This week I invite you to play with this nonsense word and create your own meaning and story about it.
Thanks Michael for this week’s Tale Weaver Challenge.
It was known as Ignormarte and kept in a nondescript bottle on the top shelf in the medicine cabinet for as long as I can remember.
Just one teaspoon and it would cure your headache, stomach upset, constipation, even the common cold, but you were only allowed one dose……… EVER.
It smelt like blackberries but was the colour of lemon grass.
Clear and smooth, it had the texture of honey, but tasted of nothing in particular.
Gran had sworn by it, and her husband simply swore. It was good for taming tempers too, and they were married for almost seventy years.
It wasn’t something you could buy, but a bottle handed down over generations dating back to medieval times. It was often voiced aloud that witches ran in the family, and Gran would joke that her other vehicle was a broom.
Nobody knew how it got its name and some of the clever brains in the family tried anagrams of what it could be, or the initials of ingredients, but Ignormarte it was, and Ignormarte it remained.
Because dosage was so restricted, the bottle was never empty. It would replenish itself over forty eight hours, and always be on call for the next ailment.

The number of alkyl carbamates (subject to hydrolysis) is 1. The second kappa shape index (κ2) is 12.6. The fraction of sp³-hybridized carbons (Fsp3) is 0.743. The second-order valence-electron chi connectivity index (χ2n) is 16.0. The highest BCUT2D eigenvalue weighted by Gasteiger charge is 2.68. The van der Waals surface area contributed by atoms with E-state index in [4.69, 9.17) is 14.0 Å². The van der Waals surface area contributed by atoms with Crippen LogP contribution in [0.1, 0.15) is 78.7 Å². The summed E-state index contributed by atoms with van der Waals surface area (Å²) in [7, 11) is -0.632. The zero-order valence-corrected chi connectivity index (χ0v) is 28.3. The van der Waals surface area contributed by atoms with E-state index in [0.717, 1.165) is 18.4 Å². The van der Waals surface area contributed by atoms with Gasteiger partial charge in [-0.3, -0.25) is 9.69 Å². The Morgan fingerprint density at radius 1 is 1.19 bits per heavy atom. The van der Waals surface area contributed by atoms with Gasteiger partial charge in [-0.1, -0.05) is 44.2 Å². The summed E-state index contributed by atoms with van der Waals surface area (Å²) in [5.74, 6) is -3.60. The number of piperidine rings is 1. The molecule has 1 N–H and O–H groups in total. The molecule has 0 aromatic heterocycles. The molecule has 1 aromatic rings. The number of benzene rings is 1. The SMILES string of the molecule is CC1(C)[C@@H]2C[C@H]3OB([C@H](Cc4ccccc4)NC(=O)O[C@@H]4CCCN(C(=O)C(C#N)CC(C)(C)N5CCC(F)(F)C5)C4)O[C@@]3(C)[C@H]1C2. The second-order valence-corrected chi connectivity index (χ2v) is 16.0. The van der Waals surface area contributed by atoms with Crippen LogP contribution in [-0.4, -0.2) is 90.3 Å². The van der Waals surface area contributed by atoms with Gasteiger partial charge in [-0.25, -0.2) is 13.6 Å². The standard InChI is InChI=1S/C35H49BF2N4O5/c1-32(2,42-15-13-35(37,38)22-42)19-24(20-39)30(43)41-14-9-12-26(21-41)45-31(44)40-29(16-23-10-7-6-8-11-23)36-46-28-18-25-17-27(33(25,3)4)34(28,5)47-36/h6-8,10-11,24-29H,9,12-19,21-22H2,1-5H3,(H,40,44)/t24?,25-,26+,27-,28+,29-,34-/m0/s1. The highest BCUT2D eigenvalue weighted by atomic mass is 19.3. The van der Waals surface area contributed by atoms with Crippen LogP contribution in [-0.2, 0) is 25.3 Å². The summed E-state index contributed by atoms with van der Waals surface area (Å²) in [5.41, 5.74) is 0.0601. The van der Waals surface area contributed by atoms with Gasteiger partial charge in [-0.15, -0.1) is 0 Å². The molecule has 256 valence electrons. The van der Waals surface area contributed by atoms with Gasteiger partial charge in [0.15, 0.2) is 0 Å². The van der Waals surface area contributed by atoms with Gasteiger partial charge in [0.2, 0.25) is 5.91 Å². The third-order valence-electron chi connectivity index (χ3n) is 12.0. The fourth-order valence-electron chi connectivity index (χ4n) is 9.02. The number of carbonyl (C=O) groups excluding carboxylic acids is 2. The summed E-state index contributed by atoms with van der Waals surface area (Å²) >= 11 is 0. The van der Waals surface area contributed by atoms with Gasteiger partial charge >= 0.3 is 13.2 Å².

Great Uncle Neb was exceedingly vain and took two doses on consecutive days. His original request for a dose was to stop going bald, but he thought he could help himself for another matter and ended up going quite mad when all the young ladies in the village and those within a 100 mile radius tried to capture him for his favours. It was damn strong stuff, and his name is only mentioned as a warning to others.
I asked Gran if she had ever had a dose herself and she said no. She always felt it was taking advantage of a precious Gift for trivial matters and wanted to wait until she had something really seriously wrong before she took it. It was a shame she never thought her tiredness and weight loss were serious and thus cancer took her before she could test the age old remedy. I miss her.
Now the bottle sits on a shelf in my own bathroom, passed down to me as Gran’s inheritance because I seemed to be the only one in the family sensible enough to understand its worth, and its dangers.
To be honest, I’m afraid of it, but keep it out of harm’s way just in case I, or someone close to me has need of its magical powers.
Ignore the warning at your peril, unless you want to become as dead and barren as the red planet, aka Marte, as the Romans once said. Maybe that’s how Ignormarte got its name.